How to read financial statements
As you consider when to buy, sell, and hold stocks, you most likely want to learn about the financial strength of a company, something many fundamental analysts do. One way to do that is through the company's financial statements, which the Securities and Exchange Commission (SEC) require publicly held companies to file quarterly. Financial information can be found on the SEC's website and usually on the Investor Relations page of the company's website.
Financial statements are a treasure trove of information. To simplify your review, focus on several key figures, such as the company's revenue or sales and how it compares to its past performance. Are the company's sales increasing or decreasing? If sales are rising, is that growth slowing or gaining momentum? Look at the company's guidance for revenue or sales, which reveals how it expects to perform in the future.
Cash flow offers insight about a company's liquidity. Many professional traders consider it the foundation of a company's financial health and factor it into their decisions when determining whether a particular stock might be a good investment. If more money is coming into a company than the company is paying out, then it has a positive cash flow, which is generally a good sign. However, if the company is paying out more money than it's receiving, its cash flow turns negative. An increasing negative cash flow, say, in consecutive quarters, could be a red flag.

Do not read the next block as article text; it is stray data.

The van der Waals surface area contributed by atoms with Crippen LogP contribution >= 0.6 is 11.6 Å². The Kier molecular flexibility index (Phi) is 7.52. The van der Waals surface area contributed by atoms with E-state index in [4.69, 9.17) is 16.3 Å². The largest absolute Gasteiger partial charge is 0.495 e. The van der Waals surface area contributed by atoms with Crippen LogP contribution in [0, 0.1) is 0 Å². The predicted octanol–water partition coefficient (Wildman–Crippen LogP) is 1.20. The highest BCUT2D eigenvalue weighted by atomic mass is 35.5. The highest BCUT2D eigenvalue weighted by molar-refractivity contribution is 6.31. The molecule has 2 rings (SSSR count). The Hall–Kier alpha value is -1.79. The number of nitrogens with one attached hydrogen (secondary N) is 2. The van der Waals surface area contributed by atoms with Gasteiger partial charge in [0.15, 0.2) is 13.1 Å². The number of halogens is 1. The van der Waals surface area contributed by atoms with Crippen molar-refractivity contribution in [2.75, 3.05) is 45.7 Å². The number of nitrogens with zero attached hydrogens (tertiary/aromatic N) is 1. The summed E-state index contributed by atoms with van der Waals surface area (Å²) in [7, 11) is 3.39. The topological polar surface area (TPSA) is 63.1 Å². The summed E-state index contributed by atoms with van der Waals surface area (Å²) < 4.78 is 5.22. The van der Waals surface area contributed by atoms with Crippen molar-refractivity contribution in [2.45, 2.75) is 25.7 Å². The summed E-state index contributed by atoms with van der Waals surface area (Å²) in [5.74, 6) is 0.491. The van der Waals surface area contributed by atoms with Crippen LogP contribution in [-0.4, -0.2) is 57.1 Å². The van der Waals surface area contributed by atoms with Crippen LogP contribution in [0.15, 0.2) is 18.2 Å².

Potential traders might also want to familiarize themselves with a company's earnings per share, gross margins, and any dividends and share buyback programs before deciding whether to buy a stock.
How to use technical analysis
Traders often use technical analysis to evaluate an asset's past price trends and patterns shown on charts as a rule for buy, sell, and hold decisions.
Technical analysts generally believe broader economic factors have already been factored into a share's market price. Other traders may rely more heavily on looking at fundamentals such as information found in statements. Instead of scrutinizing outside influences and financial statements, technical analysts take a more visual approach, looking at trading patterns to anticipate future stock movements that might help determine the best time to buy or sell.
Chart patterns are a key part of technical analysis. A chart can provide an at-a-glance summary of historical prices, including highs and lows, that can reveal trends. Professionals use different chart patterns in different ways to look for trendlines over a certain time period.